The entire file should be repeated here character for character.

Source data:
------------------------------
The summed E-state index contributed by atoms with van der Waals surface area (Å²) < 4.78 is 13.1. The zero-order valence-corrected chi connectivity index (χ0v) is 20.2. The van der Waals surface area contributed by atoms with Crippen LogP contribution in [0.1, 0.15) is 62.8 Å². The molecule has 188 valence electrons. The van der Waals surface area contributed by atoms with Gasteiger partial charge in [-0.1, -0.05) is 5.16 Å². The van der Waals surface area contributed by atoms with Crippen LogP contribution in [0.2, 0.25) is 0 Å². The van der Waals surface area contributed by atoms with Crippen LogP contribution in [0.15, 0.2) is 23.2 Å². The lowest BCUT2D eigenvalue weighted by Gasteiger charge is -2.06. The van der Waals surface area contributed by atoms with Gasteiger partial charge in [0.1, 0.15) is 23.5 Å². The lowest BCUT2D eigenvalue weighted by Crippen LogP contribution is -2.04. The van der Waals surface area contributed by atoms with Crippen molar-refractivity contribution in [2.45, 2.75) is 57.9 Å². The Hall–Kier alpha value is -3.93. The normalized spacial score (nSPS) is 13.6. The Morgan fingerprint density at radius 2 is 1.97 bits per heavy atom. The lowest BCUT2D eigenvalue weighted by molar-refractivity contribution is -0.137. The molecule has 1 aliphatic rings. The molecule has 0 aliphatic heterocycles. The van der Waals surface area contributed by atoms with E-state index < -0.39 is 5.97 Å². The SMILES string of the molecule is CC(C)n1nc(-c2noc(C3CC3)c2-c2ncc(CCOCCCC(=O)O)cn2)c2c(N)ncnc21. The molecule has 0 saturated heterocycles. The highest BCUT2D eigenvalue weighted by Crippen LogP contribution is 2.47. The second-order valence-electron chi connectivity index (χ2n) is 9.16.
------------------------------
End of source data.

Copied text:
The summed E-state index contributed by atoms with van der Waals surface area (Å²) < 4.78 is 13.1. The zero-order valence-corrected chi connectivity index (χ0v) is 20.2. The van der Waals surface area contributed by atoms with Crippen LogP contribution in [0.1, 0.15) is 62.8 Å². The molecule has 188 valence electrons. The van der Waals surface area contributed by atoms with Gasteiger partial charge in [-0.1, -0.05) is 5.16 Å². The van der Waals surface area contributed by atoms with Crippen LogP contribution in [0.2, 0.25) is 0 Å². The van der Waals surface area contributed by atoms with Crippen LogP contribution in [0.15, 0.2) is 23.2 Å². The lowest BCUT2D eigenvalue weighted by Gasteiger charge is -2.06. The van der Waals surface area contributed by atoms with Gasteiger partial charge in [0.1, 0.15) is 23.5 Å². The lowest BCUT2D eigenvalue weighted by Crippen LogP contribution is -2.04. The van der Waals surface area contributed by atoms with Crippen molar-refractivity contribution in [2.45, 2.75) is 57.9 Å². The Hall–Kier alpha value is -3.93. The normalized spacial score (nSPS) is 13.6. The Morgan fingerprint density at radius 2 is 1.97 bits per heavy atom. The lowest BCUT2D eigenvalue weighted by molar-refractivity contribution is -0.137. The molecule has 1 aliphatic rings. The molecule has 0 aliphatic heterocycles. The van der Waals surface area contributed by atoms with E-state index < -0.39 is 5.97 Å². The SMILES string of the molecule is CC(C)n1nc(-c2noc(C3CC3)c2-c2ncc(CCOCCCC(=O)O)cn2)c2c(N)ncnc21. The molecule has 0 saturated heterocycles. The highest BCUT2D eigenvalue weighted by Crippen LogP contribution is 2.47. The second-order valence-electron chi connectivity index (χ2n) is 9.16.